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Failing to follow Trust guidelines led to another banned procedure

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Another case of failing to follow Trust guidelines resulted in a further banned procedure performed by Mr Arunkalaivanan (better known as simply Mr Arun) uro-gynaecologist.

Shoosmiths has assisted a former patient of Mr Arunkalaivanan who carried out a procedure using a banned mesh product during his employment with Sandwell & West Birmingham Hospitals NHS Trust.

Disho Virk suffered with urinary stress incontinence after the births of her three children.  She leaked urine whenever she was walking, getting out of bed and when she sneezed or coughed.  She felt embarrassed and self-conscious so went to her GP for advice. The GP referred her to Mr Arunkalaivanan at City Hospital in Birmingham.

Mr Arun told Disho that she had a vaginal prolapse and recommended an operation using trans-vaginal mesh (TVM).

Mr Arunkalaivanan performed operations without authority from the Trust

In accordance with guidelines from The National Institute for Health and Care Excellence (NICE), which cited major risks of long-term complications in using mesh for prolapse, Sandwell and West Birmingham Hospitals NHS Trust decided to stop this type of surgery in 2009. However this procedure remained Mr Arun’s preferred, and only suggested, option even after that date without any authority from the Trust.

Disho has since learned that she could and should have been offered a different procedure, but Mr Arun did not discuss any other treatment options with her and in so doing he also failed to discharge his responsibility to obtain her full informed consent to any proposed treatment.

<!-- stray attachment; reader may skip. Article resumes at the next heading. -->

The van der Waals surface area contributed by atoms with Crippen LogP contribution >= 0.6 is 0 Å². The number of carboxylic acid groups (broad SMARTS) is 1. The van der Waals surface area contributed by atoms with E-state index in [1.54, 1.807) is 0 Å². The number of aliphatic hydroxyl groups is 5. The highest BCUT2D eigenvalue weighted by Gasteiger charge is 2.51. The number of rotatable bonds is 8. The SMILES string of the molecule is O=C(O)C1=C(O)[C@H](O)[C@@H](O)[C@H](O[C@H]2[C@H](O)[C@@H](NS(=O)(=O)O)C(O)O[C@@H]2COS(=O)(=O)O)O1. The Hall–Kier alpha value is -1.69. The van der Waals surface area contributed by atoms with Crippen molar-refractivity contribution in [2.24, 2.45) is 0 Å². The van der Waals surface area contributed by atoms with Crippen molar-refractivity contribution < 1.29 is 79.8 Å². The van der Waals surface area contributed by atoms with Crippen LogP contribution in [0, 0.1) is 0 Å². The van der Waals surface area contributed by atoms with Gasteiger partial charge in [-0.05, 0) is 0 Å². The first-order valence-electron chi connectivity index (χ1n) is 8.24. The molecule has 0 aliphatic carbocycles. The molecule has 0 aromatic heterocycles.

Disho continued to have urinary problems after she’d had the operation under Mr Arun’s care. He then performed three more operations to try to cure her incontinence but none of these operations were successful.

She endured two further operations to try to remove the mesh and is likely to need another operation in the future. Not only have her urinary problems persisted, but she has also been left in pain from having had so many bouts of surgery. None of these operations would have been needed if Mr Arun had followed the Trust guidelines not to use this type of mesh and had offered Disho a choice of other treatments that may have been more suited to her when she first went to see him.

Seeking justice for Disho

Disho saw an article in a local newspaper which explained that Mr Arun had breached the policy of Sandwell and West Birmingham Hospitals NHS Trust by continuing to perform mesh surgery.  Disho knew that Mr Arun had been her surgeon and so she contacted Shoosmiths for help.

Lucy Adams, a specialist solicitor in the firm’s clinical negligence team, handled her case. Lucy advised Disho that a special scheme had been set up by Sandwell and West Birmingham Hospitals NHS Trust to process and settle cases of patients who were treated by Mr Arun as quickly and efficiently as possible. Disho’s case was accepted onto this scheme and Lucy has now agreed a settlement with the Trust on Disho’s behalf.

Lucy commented:

‘I am delighted we were able to help Disho, but I remain concerned that other women who have suffered complications from undergoing similar procedures without giving their full and informed consent may still be denied access to medical review.

It is also concerning that instructions given by the Trust to improve patient safety have been ignored by a clinician which clearly shows that there needs to be more effective clinical governance, whether that be by better communication at multi-disciplinary team meetings (MDTs) or other means.’

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